Page from the ol' sketchbook that I turned into a pattern. Submitted it to a project but it unfortunately didn't get selected. What should I do with it now?
The Collective Laboratory is a project that I started with some design colleagues of mine during my senior year of college. We recognized a desire for more collaboration within the design program and took initiative to create a place for people to explore that. For the rest of the year we organized weekly workshops in my living room and coordinated public events to promote for an end of the year collaborative exhibition.
We talked to people, recruited members, generated excitement about your own work. We had a t-shirt competition and Semar taught us all how to hand screen print the winning designs over two afternoons in the textiles lab on campus. We took part in the annual Picnic Day event and held an live screen printing demo for the public, giving away free posters that advertised the show. We signed up in shifts to sell our shirts during school to raise money for the show. We printed posters with Clayton's A4 printer and hung them all over campus. Ivan and Angie designed a poster that eventually became our logo. Mitzi connected us with the school paper to get interviewed twice. We met at my house every Wednesday with drinks and food and [minimal] space to work on our pieces for the show. Eventually our evenings of good times doubled to twice a week in preparation for the show. With no project management experience under my belt and many trial and error moments, I learned so much about leadership, teamwork, timing, resources and people. That time of my life was so rich and good.
The article below is a feature on the third installment of the Co/Lab Show led by people who picked up the torch after I graduated college. Having people keep the fire burning was probably the most unexpected and inspiring part of that project. My peers and I were on to something at that time. And still to this day, I find myself looking for that feeling in my career and in my daily life. The desire for collaboration and community is human.
In the article, I mention personal potential. I think that the most powerful thing about being a part of a community is the resources that are available to you and that how you choose to utilize them is completely up to you. In a community you create relationships with others, and yourself. Standing next to one another you realize how tall you are, how loud you are, how brave you are, how talented you are. Among others you learn about your strengths and your weaknesses and you learn to accept them and work on them. In that setting, it's your potential that is realized, met, and raised.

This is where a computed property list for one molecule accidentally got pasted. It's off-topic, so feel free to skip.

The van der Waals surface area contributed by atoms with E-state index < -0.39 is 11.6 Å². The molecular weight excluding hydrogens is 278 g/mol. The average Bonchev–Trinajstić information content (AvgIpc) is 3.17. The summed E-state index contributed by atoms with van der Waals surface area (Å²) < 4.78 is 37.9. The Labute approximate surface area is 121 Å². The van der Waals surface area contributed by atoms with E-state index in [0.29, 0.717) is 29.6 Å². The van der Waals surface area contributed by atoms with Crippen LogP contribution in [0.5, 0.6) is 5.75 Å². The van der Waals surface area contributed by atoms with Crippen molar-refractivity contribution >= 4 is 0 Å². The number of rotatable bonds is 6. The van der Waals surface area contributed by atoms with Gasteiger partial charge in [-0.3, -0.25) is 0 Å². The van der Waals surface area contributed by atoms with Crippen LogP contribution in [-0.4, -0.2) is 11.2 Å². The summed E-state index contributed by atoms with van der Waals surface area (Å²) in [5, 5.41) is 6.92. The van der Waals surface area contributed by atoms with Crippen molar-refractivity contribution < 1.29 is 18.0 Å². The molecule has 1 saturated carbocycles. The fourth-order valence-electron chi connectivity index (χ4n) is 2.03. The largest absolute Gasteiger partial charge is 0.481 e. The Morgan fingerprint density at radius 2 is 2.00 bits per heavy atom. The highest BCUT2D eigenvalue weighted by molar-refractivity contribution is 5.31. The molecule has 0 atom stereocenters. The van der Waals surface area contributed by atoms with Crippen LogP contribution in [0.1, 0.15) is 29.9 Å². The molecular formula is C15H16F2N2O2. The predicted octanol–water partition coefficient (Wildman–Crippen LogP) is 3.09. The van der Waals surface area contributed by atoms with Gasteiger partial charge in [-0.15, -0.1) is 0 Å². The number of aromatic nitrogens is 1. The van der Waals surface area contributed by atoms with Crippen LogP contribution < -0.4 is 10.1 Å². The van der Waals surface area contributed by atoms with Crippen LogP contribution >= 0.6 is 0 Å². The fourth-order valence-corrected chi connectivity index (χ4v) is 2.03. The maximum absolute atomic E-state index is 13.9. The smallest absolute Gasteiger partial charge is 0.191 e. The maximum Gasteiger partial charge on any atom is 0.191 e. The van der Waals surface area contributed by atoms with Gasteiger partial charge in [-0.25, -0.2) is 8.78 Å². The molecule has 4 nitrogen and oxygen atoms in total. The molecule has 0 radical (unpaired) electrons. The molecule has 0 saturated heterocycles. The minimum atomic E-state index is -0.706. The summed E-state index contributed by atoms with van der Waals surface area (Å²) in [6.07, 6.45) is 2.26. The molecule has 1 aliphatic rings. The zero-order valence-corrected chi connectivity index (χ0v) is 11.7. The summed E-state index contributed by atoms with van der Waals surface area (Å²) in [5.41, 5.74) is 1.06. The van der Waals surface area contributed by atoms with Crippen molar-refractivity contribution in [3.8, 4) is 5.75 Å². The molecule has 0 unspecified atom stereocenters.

A Collaborative Effort: Co/Lab show opens today in the Art Lounge
Written by LAURA KROEGER
Published May 28, 2009
If you've got that urge to create, you have more options for expression than those art studio classes that you can't really fit in your schedule.
Co/Lab is a loosely organized club made up of mostly UC Davis students whose mission is simple: to create art in a fun, collaborative way.
Works from the Co/Lab will be on display today through June 12 in the Art Lounge, located on the second floor of the Memorial Union. A reception will be held today at 5 p.m. in the Art Lounge.
The exhibit will cover a broad range of topics and media, inspired by collaborative ideas from Co/Lab members.
"The whole idea behind it was to get art students and design students together," said senior design major and club organizer Devin Croda.
He added that Co/Lab is designed to bridge two similar departments that often operate separately, though students from all majors and disciplines are welcome to contribute.
The organization began two years ago by UC Davis alumna Milan Phan, a design student who graduated in 2007. Tired of design projects restricted to individual work, Phan collected a group of friends in November 2006 and brainstormed the concept of Co/Lab into existence.
"It's interesting to see people take the initiative and get together with their own peers," said Phan, who was inspired by many peer-driven art shows in the area.
Co/Lab, which is short for collective laboratory, keeps one rule sacred: members can create whatever they want, as long as they create with another person. The group's intention is summed up by their motto "two heads are better than one."
Though Phan has graduated, undergraduates have stepped up each year to sustain the organization.
"The focus [is] on collaborating with all different types of people from different backgrounds and what comes out of that," Croda said.
"It's basically just a group of people getting together to do art - and it can be anyone," said Kyle Scollin, a senior graphic design major and organizer for Co/Lab.
Scollin added that Co/Lab is a non-judgmental space to explore creativity.
"As long as people are excited about [their art], I'm excited about it," he said.
Scollin and Croda organized the show in the Art Lounge, but they allowed each Co/Lab member to create and contribute their work on their own. In fact, setting up for the show was the first time the two had seen some of the artwork.
Some Co/Lab members created a miniature cardboard city, said to "come alive" with the help of a projector, Scollin said. Other members created pieces of trash art.
Also featured in the exhibit will be a photo project in which participating members took a picture every hour and documented the progression of their day.
Phan pointed out one of the most useful and unique aspects of Co/Lab. By standing next to another talented individual, you discover your own strengths and weaknesses and learn how to work with both, she said.